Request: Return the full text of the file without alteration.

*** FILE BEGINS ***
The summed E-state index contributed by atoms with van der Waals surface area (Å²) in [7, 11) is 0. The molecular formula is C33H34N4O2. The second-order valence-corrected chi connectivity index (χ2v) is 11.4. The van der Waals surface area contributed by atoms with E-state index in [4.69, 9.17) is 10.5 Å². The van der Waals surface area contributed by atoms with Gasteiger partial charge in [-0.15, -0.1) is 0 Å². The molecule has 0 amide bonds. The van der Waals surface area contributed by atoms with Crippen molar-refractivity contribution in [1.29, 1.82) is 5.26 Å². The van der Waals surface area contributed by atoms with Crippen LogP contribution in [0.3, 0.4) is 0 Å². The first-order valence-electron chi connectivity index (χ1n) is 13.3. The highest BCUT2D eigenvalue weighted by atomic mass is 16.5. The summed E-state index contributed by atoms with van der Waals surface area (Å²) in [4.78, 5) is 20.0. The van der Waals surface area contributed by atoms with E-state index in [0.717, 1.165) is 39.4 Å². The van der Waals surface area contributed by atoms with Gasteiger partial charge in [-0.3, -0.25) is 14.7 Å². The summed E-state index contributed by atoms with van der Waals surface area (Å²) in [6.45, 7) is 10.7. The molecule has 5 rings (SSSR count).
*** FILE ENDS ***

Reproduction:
The summed E-state index contributed by atoms with van der Waals surface area (Å²) in [7, 11) is 0. The molecular formula is C33H34N4O2. The second-order valence-corrected chi connectivity index (χ2v) is 11.4. The van der Waals surface area contributed by atoms with E-state index in [4.69, 9.17) is 10.5 Å². The van der Waals surface area contributed by atoms with Gasteiger partial charge in [-0.15, -0.1) is 0 Å². The molecule has 0 amide bonds. The van der Waals surface area contributed by atoms with Crippen molar-refractivity contribution in [1.29, 1.82) is 5.26 Å². The van der Waals surface area contributed by atoms with Crippen LogP contribution in [0.3, 0.4) is 0 Å². The first-order valence-electron chi connectivity index (χ1n) is 13.3. The highest BCUT2D eigenvalue weighted by atomic mass is 16.5. The summed E-state index contributed by atoms with van der Waals surface area (Å²) in [4.78, 5) is 20.0. The van der Waals surface area contributed by atoms with E-state index in [0.717, 1.165) is 39.4 Å². The van der Waals surface area contributed by atoms with Gasteiger partial charge in [-0.3, -0.25) is 14.7 Å². The summed E-state index contributed by atoms with van der Waals surface area (Å²) in [6.45, 7) is 10.7. The molecule has 5 rings (SSSR count).